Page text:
There are lifelong learners, and then there is Pam Charleston.
When she received her diploma at commencement in May 2019, it was her third master's degree. That’s not counting her undergraduate work in biomedical engineering and her certification from the Project Management Institute.
“My background is in engineering, but as I’ve sought greater challenges and responsibilities, I’ve always looked for opportunities to keep learning — at work and through school,” she said.
She completed her most recent degree, in Enterprise Project Management, from Stevens Institute of Technology after being introduced to the university while taking required project management courses offered in collaboration with the School of Business while employed at Alcatel-Lucent. Today, as an IT manager and principal project manager in Exelon’s enterprise project delivery group, she said the technology focus of the EPM degree has helped her bring value to her role.
“The utility business is highly competitive now, so we have to consistently improve the customer experience, and our group does that through technology.”
“My academic advisor worked with me to design a curriculum that would really speak to my professional interests,” Charleston said. “I was really interested in classes that combined project management perspectives with topics in information systems. So, for instance, I took IT strategy, which has been really useful to me.”
Exelon, one of the nation’s leading energy providers, prizes and promotes employee innovation through expos and other events. That culture can be seen throughout the company, which services 10 million customers throughout 48 states.
Making IT a driver of strategy
“Our group has a lot of visibility and engagement with the CIO, who encourages us to use technology to drive the strategy forward,” Charleston said. “The IT office isn’t just about keeping Microsoft Word running; it’s about connecting the day-to-day processes to the overall corporate vision and strategy. We live in a culture where people want answers right now, and technology enables us to do that.”
She pointed to developments like in-home smart meters and a mobile app for reporting outages, which enable two-way communication with customers that allows Exelon to be more responsive to power failures.
“If you report an outage on our app, we can assess whether the problem is isolated to you or is more widespread, which helps us tell you how quickly we expect you to be back online,” Charleston said. “Through technology and IT projects, we have both modernized the electric grid and improved the customer experience, which overall has led to a decrease in the lengths of customer outages. The utility business is highly competitive now, so we have to consistently improve the customer experience, and our group does that through technology.”
Being able to think about technology’s role in driving strategy helped her stand out in her Stevens classes, particularly those taught by Dr. Zvi Aronson, a researcher whose insights into project leadership and the role of culture in determining project successes have been published in some of the most influential academic and practitioners’ journals. Since Charleston is based in Chicago, she also valued Stevens’ commitment to an immersive online experience — as she put it, a virtual classroom instead of an online class.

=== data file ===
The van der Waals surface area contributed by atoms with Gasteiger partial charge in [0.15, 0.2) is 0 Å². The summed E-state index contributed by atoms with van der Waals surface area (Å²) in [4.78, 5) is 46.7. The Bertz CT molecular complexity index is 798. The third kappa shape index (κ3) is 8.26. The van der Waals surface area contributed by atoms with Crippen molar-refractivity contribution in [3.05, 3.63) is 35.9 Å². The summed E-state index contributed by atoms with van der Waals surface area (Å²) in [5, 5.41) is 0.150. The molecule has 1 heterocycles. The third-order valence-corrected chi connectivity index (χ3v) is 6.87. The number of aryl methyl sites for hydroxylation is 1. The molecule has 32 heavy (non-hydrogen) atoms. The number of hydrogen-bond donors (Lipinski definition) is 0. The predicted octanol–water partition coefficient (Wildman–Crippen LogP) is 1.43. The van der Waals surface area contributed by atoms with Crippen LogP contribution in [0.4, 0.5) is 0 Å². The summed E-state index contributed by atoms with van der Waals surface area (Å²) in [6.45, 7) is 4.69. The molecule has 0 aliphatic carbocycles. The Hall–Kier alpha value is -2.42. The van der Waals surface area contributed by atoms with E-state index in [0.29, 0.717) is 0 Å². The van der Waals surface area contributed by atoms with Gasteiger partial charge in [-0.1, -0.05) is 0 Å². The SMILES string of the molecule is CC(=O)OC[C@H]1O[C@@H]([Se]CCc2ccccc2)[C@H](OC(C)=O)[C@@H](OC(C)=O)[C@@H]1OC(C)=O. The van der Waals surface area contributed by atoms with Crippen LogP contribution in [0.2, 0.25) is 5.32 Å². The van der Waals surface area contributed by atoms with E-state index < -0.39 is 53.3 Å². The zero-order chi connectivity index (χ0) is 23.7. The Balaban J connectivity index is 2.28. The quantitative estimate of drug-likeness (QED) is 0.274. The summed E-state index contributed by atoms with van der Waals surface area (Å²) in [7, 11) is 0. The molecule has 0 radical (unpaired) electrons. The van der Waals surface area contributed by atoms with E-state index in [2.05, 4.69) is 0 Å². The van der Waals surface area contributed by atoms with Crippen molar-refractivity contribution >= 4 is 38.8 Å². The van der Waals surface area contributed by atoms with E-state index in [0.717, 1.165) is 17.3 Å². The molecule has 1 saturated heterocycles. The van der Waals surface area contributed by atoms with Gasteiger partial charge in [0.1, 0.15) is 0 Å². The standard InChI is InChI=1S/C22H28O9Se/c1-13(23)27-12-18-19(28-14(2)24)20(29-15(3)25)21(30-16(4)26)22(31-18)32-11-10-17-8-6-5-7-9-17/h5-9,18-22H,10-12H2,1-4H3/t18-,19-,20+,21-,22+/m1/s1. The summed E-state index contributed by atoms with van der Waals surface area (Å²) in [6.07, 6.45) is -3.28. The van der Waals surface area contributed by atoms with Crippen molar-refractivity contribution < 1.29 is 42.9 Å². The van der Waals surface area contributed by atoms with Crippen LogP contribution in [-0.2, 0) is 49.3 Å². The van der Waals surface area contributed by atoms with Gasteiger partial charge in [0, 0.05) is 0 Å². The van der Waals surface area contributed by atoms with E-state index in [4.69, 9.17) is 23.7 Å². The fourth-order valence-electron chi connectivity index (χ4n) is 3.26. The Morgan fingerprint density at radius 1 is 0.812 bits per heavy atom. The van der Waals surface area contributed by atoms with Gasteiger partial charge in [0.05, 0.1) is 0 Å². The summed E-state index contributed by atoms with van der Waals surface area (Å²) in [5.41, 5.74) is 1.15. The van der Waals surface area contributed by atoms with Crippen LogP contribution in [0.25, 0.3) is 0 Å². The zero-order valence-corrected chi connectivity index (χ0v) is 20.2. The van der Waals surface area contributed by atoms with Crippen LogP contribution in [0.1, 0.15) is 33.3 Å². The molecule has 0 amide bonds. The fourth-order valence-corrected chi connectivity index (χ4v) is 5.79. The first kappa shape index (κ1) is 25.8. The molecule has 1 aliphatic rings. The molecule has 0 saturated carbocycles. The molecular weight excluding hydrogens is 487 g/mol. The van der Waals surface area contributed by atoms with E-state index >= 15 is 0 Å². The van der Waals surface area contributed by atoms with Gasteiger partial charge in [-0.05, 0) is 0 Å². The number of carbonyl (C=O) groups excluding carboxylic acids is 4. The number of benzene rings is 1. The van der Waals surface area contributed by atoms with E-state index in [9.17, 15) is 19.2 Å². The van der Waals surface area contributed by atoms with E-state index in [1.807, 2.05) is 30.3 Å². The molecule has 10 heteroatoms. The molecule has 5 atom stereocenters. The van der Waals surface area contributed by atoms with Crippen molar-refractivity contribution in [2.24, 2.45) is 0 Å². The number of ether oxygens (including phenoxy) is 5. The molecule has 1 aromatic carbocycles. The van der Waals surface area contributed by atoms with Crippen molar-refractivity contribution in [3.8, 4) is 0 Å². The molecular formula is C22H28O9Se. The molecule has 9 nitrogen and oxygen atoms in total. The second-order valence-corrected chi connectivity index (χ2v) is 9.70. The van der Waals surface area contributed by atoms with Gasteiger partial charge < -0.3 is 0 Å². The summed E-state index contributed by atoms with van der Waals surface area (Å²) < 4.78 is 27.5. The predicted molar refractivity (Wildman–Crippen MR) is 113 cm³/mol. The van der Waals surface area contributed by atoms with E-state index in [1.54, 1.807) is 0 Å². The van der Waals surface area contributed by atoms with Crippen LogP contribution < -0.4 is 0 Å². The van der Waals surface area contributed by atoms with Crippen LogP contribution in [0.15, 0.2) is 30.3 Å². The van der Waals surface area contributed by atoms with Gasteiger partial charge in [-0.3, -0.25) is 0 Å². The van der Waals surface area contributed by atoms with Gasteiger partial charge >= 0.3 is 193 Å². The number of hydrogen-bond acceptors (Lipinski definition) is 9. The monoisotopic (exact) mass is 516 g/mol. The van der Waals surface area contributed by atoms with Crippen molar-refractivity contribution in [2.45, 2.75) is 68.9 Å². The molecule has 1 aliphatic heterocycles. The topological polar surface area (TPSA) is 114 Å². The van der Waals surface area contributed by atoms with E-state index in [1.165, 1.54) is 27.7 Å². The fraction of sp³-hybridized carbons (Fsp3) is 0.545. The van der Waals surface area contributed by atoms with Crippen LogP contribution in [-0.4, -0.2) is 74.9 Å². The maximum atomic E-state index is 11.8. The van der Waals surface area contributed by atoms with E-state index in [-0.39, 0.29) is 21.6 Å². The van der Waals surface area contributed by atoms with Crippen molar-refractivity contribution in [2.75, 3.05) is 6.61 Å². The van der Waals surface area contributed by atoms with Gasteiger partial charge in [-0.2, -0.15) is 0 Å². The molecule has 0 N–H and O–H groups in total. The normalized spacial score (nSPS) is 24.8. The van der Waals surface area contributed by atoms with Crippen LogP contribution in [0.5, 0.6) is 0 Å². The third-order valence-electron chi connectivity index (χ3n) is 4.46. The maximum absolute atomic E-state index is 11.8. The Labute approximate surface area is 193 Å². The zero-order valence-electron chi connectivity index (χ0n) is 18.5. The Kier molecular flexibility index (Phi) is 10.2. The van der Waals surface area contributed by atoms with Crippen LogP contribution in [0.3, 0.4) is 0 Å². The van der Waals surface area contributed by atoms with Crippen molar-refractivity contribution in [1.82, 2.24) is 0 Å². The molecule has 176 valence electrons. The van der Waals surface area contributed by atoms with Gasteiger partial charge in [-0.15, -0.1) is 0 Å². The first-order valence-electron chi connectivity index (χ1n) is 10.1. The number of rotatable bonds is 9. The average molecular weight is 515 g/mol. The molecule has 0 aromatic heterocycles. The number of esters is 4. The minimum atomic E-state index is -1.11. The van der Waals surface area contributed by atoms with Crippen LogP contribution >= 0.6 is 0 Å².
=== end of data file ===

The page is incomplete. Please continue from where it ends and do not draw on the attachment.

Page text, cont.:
An emphasis on real-world knowledge
“I like the combination of textbook knowledge with real-world experience that Stevens faculty have,” she said. “If you go to PMI, you’ll see books written by the professors here who teach in this program. But beyond that, their work has created some impact in the business world, and that helps you connect the dots and see where things are going.”
Dr. Aronson called Charleston “a very enthusiastic and extremely conscientious student” — she was inducted in the Beta Gamma Sigma honors society, the highest recognition a business student can receive — whose final paper went beyond expectations in drawing upon course content and her own experiences in leadership.
“Pam was always trying to apply the material to her work and organization, in terms of leadership development,” Dr. Aronson said. “In both the classes she took with me, the students worked in virtual teams, and Pam was able to passionately motivate her group as a natural leader.”
Charleston enjoys her work and the wide-ranging responsibilities it entails, but she’s interested in applying her technical insights and leadership experiences to the environmental side of Exelon, especially as national conversations about climate change and environmental stewardship focus on the role utilities can play in improving efficiency.
“Everywhere I’ve gone, I’ve been able to take something with me and roll it all together in becoming successful at different companies and in new roles,” she said. “Project management is a skill set that will never go to waste. The technology project side of environmental initiatives is the future — in utilities, and beyond.”